By: Kevin McDonnell
NIAGARA UNIVERSITY, N.Y. – The lights dim, overly-priced popcorn in your hand, your drink already mostly gone from the trailers. Whether it be a family outing or a date the movies have become a central part of our lives. With the advent of Netflix and its binge-able content movies are the last vestige of not so instant gratification in entertainment. We discuss trailers with friends or make plans to see movies with our friends. Much like music, movies tell us a lot about the people we surround ourselves with and impart all sorts of messages on our society.
For some of us, our love of movies starts at a young age and this was no different for Dr. Joseph Sirianni as he remembers making film magazines and writing movie reviews as early as 10 years old. However, now with NU’s film studies minor it is not only Dr. Sirianni that gets to revel in his love of cinema, but a whole myriad of students eager to discuss film in new and exciting ways with professors from across the university.
This semester the College of Arts and Sciences unveiled their newly created Film Studies minor to offer NU students the opportunity to study film at the collegiate level. Dr. Mark Barner and Dr. Sirianni of the Communication and Media Studies department both mentioned their excitement in offering this program to the NU students. Discussion of the minor has been happening for just over a decade now with substantive development of the program into its current form occurring over the course of the last year. This showcases the department’s continued commitment to offer a film studies curriculum to the NU student body.
The current minor is the product of a campus wide collaboration from across the university and its various academic disciplines. Minors at Niagara require that at least half of the required courses must come from outside of a student’s major. Therefore, even though it would have been possible for the Communications Department to offer a minor to the rest of the university community the lack of available film courses outside of communications would have made it impossible for students within the department to attain the minor. Dr. Sirianni noted one his primary goals with the newly introduced minor is “helping students choose their suitable path within the minor,” as communications faculty have worked to include a production track for students interested in the actual creation of film themselves.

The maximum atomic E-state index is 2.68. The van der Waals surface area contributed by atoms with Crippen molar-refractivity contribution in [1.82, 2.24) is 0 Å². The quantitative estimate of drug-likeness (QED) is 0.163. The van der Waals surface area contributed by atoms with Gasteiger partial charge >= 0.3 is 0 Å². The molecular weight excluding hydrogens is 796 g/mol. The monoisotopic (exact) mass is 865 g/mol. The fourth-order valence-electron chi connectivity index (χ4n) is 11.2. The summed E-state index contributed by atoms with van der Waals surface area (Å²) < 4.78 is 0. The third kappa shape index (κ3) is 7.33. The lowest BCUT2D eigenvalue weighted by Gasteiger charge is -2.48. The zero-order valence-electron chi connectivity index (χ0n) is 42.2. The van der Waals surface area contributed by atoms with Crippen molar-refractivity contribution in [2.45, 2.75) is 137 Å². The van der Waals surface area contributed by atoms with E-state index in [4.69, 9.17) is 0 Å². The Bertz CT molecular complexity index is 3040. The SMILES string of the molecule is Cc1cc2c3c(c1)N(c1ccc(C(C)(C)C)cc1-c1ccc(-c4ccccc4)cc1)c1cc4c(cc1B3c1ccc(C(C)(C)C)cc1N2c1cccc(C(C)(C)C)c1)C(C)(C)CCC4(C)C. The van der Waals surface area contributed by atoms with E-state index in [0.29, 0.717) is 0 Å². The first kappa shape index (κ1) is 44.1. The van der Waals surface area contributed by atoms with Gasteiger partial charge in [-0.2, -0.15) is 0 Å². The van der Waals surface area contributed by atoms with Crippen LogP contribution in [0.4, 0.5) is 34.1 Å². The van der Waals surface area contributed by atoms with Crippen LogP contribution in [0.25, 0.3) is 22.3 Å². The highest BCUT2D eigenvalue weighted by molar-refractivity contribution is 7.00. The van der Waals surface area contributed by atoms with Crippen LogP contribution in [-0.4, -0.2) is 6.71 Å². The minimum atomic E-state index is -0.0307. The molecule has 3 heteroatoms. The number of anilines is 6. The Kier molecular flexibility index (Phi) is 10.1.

Dr. Barner who is serving as the interim chair had this to say in relation to the Film Studies minor. “People don’t realize the extent to which the way film influences society and that movies are not just a form of entertainment. Every curriculum has to be viewed as a living thing that has to evolve and change over time and minors are a good way to do that.” Dr. Barner went on to say that to not continually expand course offerings is to do a “disservice to our students.”
The Film Studies minor is a testament to the NU faculty’s determination to continue to offer their students innovative ways to supplement their education in meaningful ways. The introduction of this minor will hopefully serve as a catalyst for a growing appreciation of film on our campus and maybe one day produce the next generation of leading filmmakers and critics.